WELLBEING MONTH: Pregnancy and postnatal tips and offerings from Every Body Studio – Nine Months and Forty Days
Continuing Wellbeing Month here at Independent Oxford, Every Body Studio in St Clements Oxford bring us their top tips for the forth trimester, the first three months post birth, and chat to us about their upcoming forth trimester workshops for soon to be and new mothers.
It goes without saying that the postnatal period is life changing. But it is so profoundly so, and people giving birth are often thrown into this new reality with little support or information on what being a parent to a newborn is actually like. After the six-week check, many of us are left to navigate life with a new baby, a new body and an all-encompassing new job. It can feel overwhelming, lonely, frightening, even at the same time as it might feel exciting and wonderful. It’s certainly exhausting.
With Covid around, support networks are smaller, and the usual routine of baby classes, coffee shops and particularly in the cold weather, even seeing friends, are absent or diminished significantly. Often, parents put themselves last – when the best approach for everyone may be to prioritise the wellbeing of the parents – particularly the primary caretakers. We parent best when our own needs are met.
At Every Body studio, we are trying to help and we’ve handed over to Independent Oxford our five top tips for the postnatal period. This month we’re also hosting our fourth trimester workshop course online with Emily Carson (pictured above) from the 28th January. Read on to discover our top tips and find out more about Emily’s course…
1. What do I need most?
Just as you might make a list of birth preferences, it can be helpful to write down a few things that you’d like to put in place for life with a young baby, and discuss these with significant others – for example, if you’d really like to go for a walk alone a couple of times a week, it can be helpful to make a plan for this.
Even if you love cooking, you probably won’t have the time and energy all the time. You might not be able to see grandparents or friends, but they can drop food off at your door. It is super helpful to have a freezer full so that you have options, and it’s so lovely to have dishes cooked with love. There are also some great local (independent!) businesses like Taste Tibet which offer delivery of delicious family meals that you can just chuck in the freezer…
For pretty much every new parent sleep is a precious thing. Making a plan for this can also be helpful – you might decide to nap when the baby does, or you might prefer to arrange with your partner or bubble that they take the baby for a while each day so you can have a nap. Even twenty minutes can have a profound effect on your wellbeing!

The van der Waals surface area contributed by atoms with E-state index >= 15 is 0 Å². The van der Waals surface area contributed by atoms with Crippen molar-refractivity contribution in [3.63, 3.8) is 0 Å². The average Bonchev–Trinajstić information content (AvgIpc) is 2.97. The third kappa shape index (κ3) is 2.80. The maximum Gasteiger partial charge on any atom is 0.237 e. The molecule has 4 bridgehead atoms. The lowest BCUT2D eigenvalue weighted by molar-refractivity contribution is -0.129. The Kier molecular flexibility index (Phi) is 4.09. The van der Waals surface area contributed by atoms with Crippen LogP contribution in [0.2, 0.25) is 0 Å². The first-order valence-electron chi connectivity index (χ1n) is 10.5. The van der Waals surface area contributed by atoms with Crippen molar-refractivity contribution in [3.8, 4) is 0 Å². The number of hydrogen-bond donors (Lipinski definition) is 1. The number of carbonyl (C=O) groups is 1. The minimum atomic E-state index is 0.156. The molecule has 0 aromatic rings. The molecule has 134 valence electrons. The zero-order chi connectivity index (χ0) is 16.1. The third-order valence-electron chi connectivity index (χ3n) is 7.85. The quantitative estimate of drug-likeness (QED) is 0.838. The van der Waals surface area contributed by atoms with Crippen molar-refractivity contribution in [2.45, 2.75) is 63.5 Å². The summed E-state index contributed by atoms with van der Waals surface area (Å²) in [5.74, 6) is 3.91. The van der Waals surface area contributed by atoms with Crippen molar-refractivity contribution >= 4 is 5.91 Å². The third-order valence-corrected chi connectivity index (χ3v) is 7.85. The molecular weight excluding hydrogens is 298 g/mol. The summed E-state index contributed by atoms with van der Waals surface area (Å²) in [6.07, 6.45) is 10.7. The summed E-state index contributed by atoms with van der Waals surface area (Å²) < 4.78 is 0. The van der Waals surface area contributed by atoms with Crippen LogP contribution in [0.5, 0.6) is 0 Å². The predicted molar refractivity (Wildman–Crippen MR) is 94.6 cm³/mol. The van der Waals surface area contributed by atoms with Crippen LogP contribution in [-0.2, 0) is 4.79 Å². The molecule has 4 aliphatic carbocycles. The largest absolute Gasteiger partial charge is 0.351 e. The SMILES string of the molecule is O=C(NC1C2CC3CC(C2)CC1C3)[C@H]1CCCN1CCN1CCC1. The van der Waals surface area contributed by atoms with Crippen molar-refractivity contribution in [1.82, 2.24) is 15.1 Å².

4. Maintaining connections
Covid has scuppered our support network and structures, so how can you maintain connections with friends? Whether it’s a zoom chat (I know, I know) or a socially distanced walk, seeing a friendly face can really give you a boost.
5. Hormones and the mood boosting benefits of comedy
Before giving birth, it can be really helpful to read a funny book or watch your favourite comedy series – this gets all the good hormones flowing and can even make for a more relaxed birthing experience. Download a series or two onto your phone or tablet for the early postnatal period as well, then you’ve always got something mood boosting to hand to keep you entertained when sitting down for long periods.
How could our fourth trimester workshop help?
Workshop leader, Emily Carson is an experienced acupuncturist whose work centres around the menstrual cycle, pelvic health and post-partum care. If you’ve done NCT or a similar course, you might have learned a lot of information, but often the practicalities are the only things that new parents are given information on before having a baby.
This is where Emily’s course will be different – and uniquely supportive. It’s filled with ways you can find support after birth, but it’s also a place to gather with others. This is what we are all sorely missing, and if your partner is working, either in the room next door or further away, it can still feel lonely. Single parents especially may be lacking their usual support systems, and the absence of touch, a hug, or another pair of hands to take the baby should not be minimised. We all need support right now, and those with new babies and journeying through pregnancy particularly so.
As well Emily’s course, we also run a Saturday morning pregnancy yoga class – a class to guide you through movement, and use the breath, but also somewhere to connect with other parents going through the same thing as you, at the same time.
We also run postnatal classes – more than a yoga class, this is a place to check in, share any concerns and gently move your body. It’s a class focused on the parent rather than the child, because I believe the baby is getting everything they need – it’s often the birthing person who needs a little more taking care of.
If you’re interested in any of Every Body Studio’s classes or Emily’s course, please email them (firstname.lastname@example.org) or check out their website for further details. They offer generous discounts for NHS and key workers and can also provide postnatal and pregnancy classes free of charge if times are hard.
Emily Carson’s course Nine Months and Forty Days starts on Thursday January 28th at 5pm and runs for five weeks.